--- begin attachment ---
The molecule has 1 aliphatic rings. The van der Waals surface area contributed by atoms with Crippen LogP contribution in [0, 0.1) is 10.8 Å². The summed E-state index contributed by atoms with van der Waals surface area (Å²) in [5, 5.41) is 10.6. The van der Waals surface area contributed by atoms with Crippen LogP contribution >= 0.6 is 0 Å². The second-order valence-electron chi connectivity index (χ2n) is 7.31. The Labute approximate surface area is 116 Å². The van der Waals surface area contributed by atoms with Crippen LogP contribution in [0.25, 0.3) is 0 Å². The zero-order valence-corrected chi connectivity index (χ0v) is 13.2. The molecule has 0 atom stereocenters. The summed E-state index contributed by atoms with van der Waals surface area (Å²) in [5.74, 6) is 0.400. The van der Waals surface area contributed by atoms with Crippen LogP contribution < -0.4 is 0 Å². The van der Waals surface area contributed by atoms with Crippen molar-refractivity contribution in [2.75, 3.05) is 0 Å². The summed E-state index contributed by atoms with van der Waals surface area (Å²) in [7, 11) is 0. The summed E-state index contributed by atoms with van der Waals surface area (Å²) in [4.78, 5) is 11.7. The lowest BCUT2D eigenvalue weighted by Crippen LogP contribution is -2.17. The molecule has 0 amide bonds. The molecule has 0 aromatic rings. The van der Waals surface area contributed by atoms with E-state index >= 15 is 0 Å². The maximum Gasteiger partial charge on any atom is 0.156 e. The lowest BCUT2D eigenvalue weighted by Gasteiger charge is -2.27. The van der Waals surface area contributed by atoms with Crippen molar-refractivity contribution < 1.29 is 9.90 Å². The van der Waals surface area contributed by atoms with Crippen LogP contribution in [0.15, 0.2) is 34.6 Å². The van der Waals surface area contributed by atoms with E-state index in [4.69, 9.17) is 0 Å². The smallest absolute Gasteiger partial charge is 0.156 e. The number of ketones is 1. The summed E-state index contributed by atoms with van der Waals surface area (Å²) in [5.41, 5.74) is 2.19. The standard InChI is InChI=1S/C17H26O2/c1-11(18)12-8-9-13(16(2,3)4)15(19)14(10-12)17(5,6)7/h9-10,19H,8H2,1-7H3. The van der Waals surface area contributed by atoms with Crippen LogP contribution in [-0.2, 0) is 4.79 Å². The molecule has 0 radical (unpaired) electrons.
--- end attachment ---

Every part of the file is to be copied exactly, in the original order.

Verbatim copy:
The molecule has 1 aliphatic rings. The van der Waals surface area contributed by atoms with Crippen LogP contribution in [0, 0.1) is 10.8 Å². The summed E-state index contributed by atoms with van der Waals surface area (Å²) in [5, 5.41) is 10.6. The van der Waals surface area contributed by atoms with Crippen LogP contribution >= 0.6 is 0 Å². The second-order valence-electron chi connectivity index (χ2n) is 7.31. The Labute approximate surface area is 116 Å². The van der Waals surface area contributed by atoms with Crippen LogP contribution in [0.25, 0.3) is 0 Å². The zero-order valence-corrected chi connectivity index (χ0v) is 13.2. The molecule has 0 atom stereocenters. The summed E-state index contributed by atoms with van der Waals surface area (Å²) in [5.74, 6) is 0.400. The van der Waals surface area contributed by atoms with Crippen LogP contribution < -0.4 is 0 Å². The van der Waals surface area contributed by atoms with Crippen molar-refractivity contribution in [2.75, 3.05) is 0 Å². The summed E-state index contributed by atoms with van der Waals surface area (Å²) in [7, 11) is 0. The summed E-state index contributed by atoms with van der Waals surface area (Å²) in [4.78, 5) is 11.7. The lowest BCUT2D eigenvalue weighted by Crippen LogP contribution is -2.17. The molecule has 0 amide bonds. The molecule has 0 aromatic rings. The van der Waals surface area contributed by atoms with E-state index >= 15 is 0 Å². The maximum Gasteiger partial charge on any atom is 0.156 e. The lowest BCUT2D eigenvalue weighted by Gasteiger charge is -2.27. The van der Waals surface area contributed by atoms with Crippen molar-refractivity contribution < 1.29 is 9.90 Å². The van der Waals surface area contributed by atoms with Crippen LogP contribution in [0.15, 0.2) is 34.6 Å². The van der Waals surface area contributed by atoms with E-state index in [4.69, 9.17) is 0 Å². The smallest absolute Gasteiger partial charge is 0.156 e. The number of ketones is 1. The summed E-state index contributed by atoms with van der Waals surface area (Å²) in [5.41, 5.74) is 2.19. The standard InChI is InChI=1S/C17H26O2/c1-11(18)12-8-9-13(16(2,3)4)15(19)14(10-12)17(5,6)7/h9-10,19H,8H2,1-7H3. The van der Waals surface area contributed by atoms with Crippen LogP contribution in [-0.2, 0) is 4.79 Å². The molecule has 0 radical (unpaired) electrons.